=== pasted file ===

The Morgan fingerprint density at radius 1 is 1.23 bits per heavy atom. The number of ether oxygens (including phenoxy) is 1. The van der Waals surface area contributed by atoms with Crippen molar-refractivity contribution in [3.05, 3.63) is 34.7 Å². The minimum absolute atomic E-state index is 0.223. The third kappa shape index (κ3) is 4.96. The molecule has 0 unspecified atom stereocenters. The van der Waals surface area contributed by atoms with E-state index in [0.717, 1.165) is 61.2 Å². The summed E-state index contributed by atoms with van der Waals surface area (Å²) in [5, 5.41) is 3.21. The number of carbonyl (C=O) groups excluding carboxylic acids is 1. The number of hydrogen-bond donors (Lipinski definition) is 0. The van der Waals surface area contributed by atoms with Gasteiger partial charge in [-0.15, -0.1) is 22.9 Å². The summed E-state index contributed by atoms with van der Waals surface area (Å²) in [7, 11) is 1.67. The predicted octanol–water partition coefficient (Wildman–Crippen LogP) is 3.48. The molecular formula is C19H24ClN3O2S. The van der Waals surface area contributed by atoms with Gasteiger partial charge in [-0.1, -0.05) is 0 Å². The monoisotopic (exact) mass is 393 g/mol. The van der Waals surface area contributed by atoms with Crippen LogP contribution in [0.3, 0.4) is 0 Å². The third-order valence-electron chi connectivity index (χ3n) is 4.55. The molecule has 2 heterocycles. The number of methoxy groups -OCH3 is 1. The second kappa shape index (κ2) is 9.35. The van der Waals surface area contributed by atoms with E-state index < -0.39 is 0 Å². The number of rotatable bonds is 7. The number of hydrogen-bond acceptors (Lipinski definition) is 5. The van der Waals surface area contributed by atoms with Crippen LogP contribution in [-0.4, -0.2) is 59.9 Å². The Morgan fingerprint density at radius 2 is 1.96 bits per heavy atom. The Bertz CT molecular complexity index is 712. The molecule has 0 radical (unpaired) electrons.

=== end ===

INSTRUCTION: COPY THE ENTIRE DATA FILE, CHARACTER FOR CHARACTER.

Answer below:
The Morgan fingerprint density at radius 1 is 1.23 bits per heavy atom. The number of ether oxygens (including phenoxy) is 1. The van der Waals surface area contributed by atoms with Crippen molar-refractivity contribution in [3.05, 3.63) is 34.7 Å². The minimum absolute atomic E-state index is 0.223. The third kappa shape index (κ3) is 4.96. The molecule has 0 unspecified atom stereocenters. The van der Waals surface area contributed by atoms with E-state index in [0.717, 1.165) is 61.2 Å². The summed E-state index contributed by atoms with van der Waals surface area (Å²) in [5, 5.41) is 3.21. The number of carbonyl (C=O) groups excluding carboxylic acids is 1. The number of hydrogen-bond donors (Lipinski definition) is 0. The van der Waals surface area contributed by atoms with Gasteiger partial charge in [-0.15, -0.1) is 22.9 Å². The summed E-state index contributed by atoms with van der Waals surface area (Å²) in [7, 11) is 1.67. The predicted octanol–water partition coefficient (Wildman–Crippen LogP) is 3.48. The molecular formula is C19H24ClN3O2S. The van der Waals surface area contributed by atoms with Gasteiger partial charge in [-0.1, -0.05) is 0 Å². The monoisotopic (exact) mass is 393 g/mol. The van der Waals surface area contributed by atoms with Crippen LogP contribution in [0.3, 0.4) is 0 Å². The third-order valence-electron chi connectivity index (χ3n) is 4.55. The molecule has 2 heterocycles. The number of methoxy groups -OCH3 is 1. The second kappa shape index (κ2) is 9.35. The van der Waals surface area contributed by atoms with E-state index < -0.39 is 0 Å². The number of rotatable bonds is 7. The number of hydrogen-bond acceptors (Lipinski definition) is 5. The van der Waals surface area contributed by atoms with Crippen LogP contribution in [-0.4, -0.2) is 59.9 Å². The Morgan fingerprint density at radius 2 is 1.96 bits per heavy atom. The Bertz CT molecular complexity index is 712. The molecule has 0 radical (unpaired) electrons.